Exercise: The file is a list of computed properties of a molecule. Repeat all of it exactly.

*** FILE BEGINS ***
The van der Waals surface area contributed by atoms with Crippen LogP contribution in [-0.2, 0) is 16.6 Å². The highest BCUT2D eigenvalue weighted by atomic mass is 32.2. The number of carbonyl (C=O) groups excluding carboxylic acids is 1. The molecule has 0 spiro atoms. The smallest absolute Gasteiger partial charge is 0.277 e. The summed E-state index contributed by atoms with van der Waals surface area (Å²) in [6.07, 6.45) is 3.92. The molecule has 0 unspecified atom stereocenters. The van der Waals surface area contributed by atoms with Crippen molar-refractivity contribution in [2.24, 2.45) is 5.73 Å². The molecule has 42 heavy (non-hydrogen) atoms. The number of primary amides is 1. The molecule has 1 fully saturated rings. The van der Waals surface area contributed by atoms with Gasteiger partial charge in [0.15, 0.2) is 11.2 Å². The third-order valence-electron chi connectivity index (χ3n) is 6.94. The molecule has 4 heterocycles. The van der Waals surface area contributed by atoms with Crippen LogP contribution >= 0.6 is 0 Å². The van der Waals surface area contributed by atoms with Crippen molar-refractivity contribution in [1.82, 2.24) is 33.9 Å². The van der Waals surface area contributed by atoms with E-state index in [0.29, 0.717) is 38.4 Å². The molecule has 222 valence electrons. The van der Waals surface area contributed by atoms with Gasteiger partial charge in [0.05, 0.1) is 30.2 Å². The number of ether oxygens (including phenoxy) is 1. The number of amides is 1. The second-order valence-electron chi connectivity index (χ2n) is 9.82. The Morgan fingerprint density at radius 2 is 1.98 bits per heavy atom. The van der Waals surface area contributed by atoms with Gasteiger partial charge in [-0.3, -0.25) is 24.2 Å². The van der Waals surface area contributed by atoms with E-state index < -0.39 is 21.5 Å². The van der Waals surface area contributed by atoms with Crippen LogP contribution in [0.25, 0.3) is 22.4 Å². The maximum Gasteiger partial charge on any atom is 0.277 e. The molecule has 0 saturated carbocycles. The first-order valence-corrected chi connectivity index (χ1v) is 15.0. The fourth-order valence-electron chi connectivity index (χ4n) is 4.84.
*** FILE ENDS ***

The van der Waals surface area contributed by atoms with Crippen LogP contribution in [-0.2, 0) is 16.6 Å². The highest BCUT2D eigenvalue weighted by atomic mass is 32.2. The number of carbonyl (C=O) groups excluding carboxylic acids is 1. The molecule has 0 spiro atoms. The smallest absolute Gasteiger partial charge is 0.277 e. The summed E-state index contributed by atoms with van der Waals surface area (Å²) in [6.07, 6.45) is 3.92. The molecule has 0 unspecified atom stereocenters. The van der Waals surface area contributed by atoms with Crippen molar-refractivity contribution in [2.24, 2.45) is 5.73 Å². The molecule has 42 heavy (non-hydrogen) atoms. The number of primary amides is 1. The molecule has 1 fully saturated rings. The van der Waals surface area contributed by atoms with Gasteiger partial charge in [0.15, 0.2) is 11.2 Å². The third-order valence-electron chi connectivity index (χ3n) is 6.94. The molecule has 4 heterocycles. The van der Waals surface area contributed by atoms with Crippen LogP contribution >= 0.6 is 0 Å². The van der Waals surface area contributed by atoms with Crippen molar-refractivity contribution in [1.82, 2.24) is 33.9 Å². The van der Waals surface area contributed by atoms with E-state index in [0.29, 0.717) is 38.4 Å². The molecule has 222 valence electrons. The van der Waals surface area contributed by atoms with Gasteiger partial charge in [0.05, 0.1) is 30.2 Å². The number of ether oxygens (including phenoxy) is 1. The number of amides is 1. The second-order valence-electron chi connectivity index (χ2n) is 9.82. The Morgan fingerprint density at radius 2 is 1.98 bits per heavy atom. The van der Waals surface area contributed by atoms with Gasteiger partial charge in [-0.3, -0.25) is 24.2 Å². The van der Waals surface area contributed by atoms with E-state index < -0.39 is 21.5 Å². The van der Waals surface area contributed by atoms with Crippen LogP contribution in [0.25, 0.3) is 22.4 Å². The maximum Gasteiger partial charge on any atom is 0.277 e. The molecule has 0 saturated carbocycles. The first-order valence-corrected chi connectivity index (χ1v) is 15.0. The fourth-order valence-electron chi connectivity index (χ4n) is 4.84.